A pulsating novel of urban abandonment in the Congo. In an unnamed African city in secession, profit-seekers of all languages and nationalities mix. They have only one desire: to make a fortune by exploiting the mineral wealth of the land. Two friends — Lucien, a writer with literary ambitions, home from abroad, and his childhood friend Requiem, who dreams of taking over the seedy underworld of their hometown — gather in the most notorious nightclub in town: the Tram 83. Around them gravitate gangsters and young girls, soldiers and stowaways, profit-seeking tourists and federal agents of a nonexistent State. Tram 83 plunges the reader into a modern African gold rush as cynical as it is comic and colourfully exotic. A daring feat of narrative imagination and linguistic creativity, Tram 83 uses the rhythms of jazz to weave a tale of human relationships in a world that has become a global village.
Around the World in 80 Days
Around the World in Eighty Days (French: Le tour du monde en quatre-vingts jours) is a classic adventure novel by the French writer Jules Verne, published in 1873. In the story, Phileas Fogg of London and his newly employed French valet Passepartout attempt to circumnavigate the world in 80 days on a £20,000 wager (roughly £1.6 million today) set by his friends at the Reform Club. It is one of Verne's most acclaimed works.The story starts in London on Tuesday, October 1, 1872. Fogg is a rich English gentleman living in solitude. Despite his wealth, Fogg lives a modest life with habits carried out with mathematical precision. Very little can be said about his social life other than that he is a member of the Reform Club. Having dismissed his former valet, James Foster, for bringing him shaving water at 84 °F (29 °C) instead of 86 °F (30 °C), Fogg hires a Frenchman by the name of Jean Passepartout as a replacement.At the Reform Club, Fogg gets involved in an argument over an article in The Daily Telegraph stating that with the opening of a new railway section in India, it is now possible to travel around the world in 80 days. He accepts a wager for £20,000 (equal to about £1.6 million today) from his fellow club members, which he will receive if he makes it around the world in 80 days. Accompanied by Passepartout, he leaves London by train at 8:45 P.M. on Wednesday, October 2, 1872, and is due back at the Reform Club at the same time 80 days later, Saturday, December 21, 1872.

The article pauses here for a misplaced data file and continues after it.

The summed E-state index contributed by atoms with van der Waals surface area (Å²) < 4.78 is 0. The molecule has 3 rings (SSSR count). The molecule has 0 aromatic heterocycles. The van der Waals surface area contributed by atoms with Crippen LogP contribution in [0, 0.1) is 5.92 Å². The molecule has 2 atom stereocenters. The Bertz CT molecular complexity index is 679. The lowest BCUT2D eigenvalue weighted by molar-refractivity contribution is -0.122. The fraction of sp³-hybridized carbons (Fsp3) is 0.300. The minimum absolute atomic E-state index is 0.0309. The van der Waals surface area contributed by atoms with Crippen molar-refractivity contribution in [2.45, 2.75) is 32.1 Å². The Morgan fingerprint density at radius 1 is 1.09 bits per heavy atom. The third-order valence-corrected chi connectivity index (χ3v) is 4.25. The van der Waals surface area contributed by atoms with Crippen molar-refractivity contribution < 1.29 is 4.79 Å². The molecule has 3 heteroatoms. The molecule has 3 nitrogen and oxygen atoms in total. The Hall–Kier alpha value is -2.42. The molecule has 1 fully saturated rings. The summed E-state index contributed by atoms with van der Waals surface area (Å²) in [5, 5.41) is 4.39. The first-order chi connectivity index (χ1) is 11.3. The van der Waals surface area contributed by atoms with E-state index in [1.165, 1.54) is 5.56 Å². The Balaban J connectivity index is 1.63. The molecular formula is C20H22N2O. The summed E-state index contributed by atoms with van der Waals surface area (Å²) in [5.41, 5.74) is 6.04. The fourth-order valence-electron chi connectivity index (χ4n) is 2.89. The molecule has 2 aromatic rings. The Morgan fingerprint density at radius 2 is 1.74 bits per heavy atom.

The Second Sexism
Does sexism against men exist? What it looks like and why we need to take it seriously This book draws attention to the "second sexism," where it exists, how it works and what it looks like, and responds to those who would deny that it exists. Challenging conventional ways of thinking, it examines controversial issues such as sex-based affirmative action, gender roles, and charges of anti-feminism. The book offers an academically rigorous argument in an accessible style, including the careful use of empirical data, and includes examples and engages in a discussion of how sex discrimination against men and boys also undermines the cause for female equality.
Elena Gianini Belotti A été écrit sous une forme ou une autre pendant la plus grande partie de sa vie. Vous pouvez trouver autant d'inspiration de Little girls Aussi informatif et amusant. Cliquez sur le bouton TÉLÉCHARGER ou Lire en ligne pour obtenir gratuitement le livre de titre $ gratuitement.
The Red and the Black
The Red and the Black, Stendhal’s masterpiece, is the story of Julien Sorel, a young dreamer from the provinces, fueled by Napoleonic ideals, whose desire to make his fortune sets in motion events both mesmerizing and tragic. Sorel’s quest to find himself, and the doomed love he encounters along the way, are delineated with an unprecedented psychological depth and realism. At the same time, Stendhal weaves together the social life and fraught political intrigues of post–Napoleonic France, bringing that world to unforgettable, full-color life. His portrait of Julien and early-nineteenth-century France remains an unsurpassed creation, one that brilliantly anticipates modern literature.
The star of Satan
Georges Bernanos A été écrit sous une forme ou une autre pendant la plus grande partie de sa vie. Vous pouvez trouver autant d'inspiration de The star of Satan Aussi informatif et amusant. Cliquez sur le bouton TÉLÉCHARGER ou Lire en ligne pour obtenir gratuitement le livre de titre $ gratuitement.
A moving fable about luck, persistence, and hope, grounded in the often tragic reality of modern-day immigration, by the winner of the 2004 Prix Goncort. Captain Salvatore Piracci has sailed along the Italian coast for the last twenty years, intercepting boats with clandestine African immigrants who have risked everything in the hope of reaching the new Eldorado. But when Piracci is confronted by a woman haunted by the death of her son, killed during an illegal crossing, he is forced to question the validity of his border-patrolling mission. Meanwhile, two brothers prepare to leave Sudan and make the dangerous passage to Europe. Separated mid-voyage, Suleiman, the youngest, vows to make it to the promised land and find the means to reunite with his ailing elder brother. At a time when debates over immigration and national identity dominate headlines in the United States and Europe, best-selling author Laurent Gaudé offers a unique portrait of the individuals who compromise their dreams and endanger their lives in search of a better existence.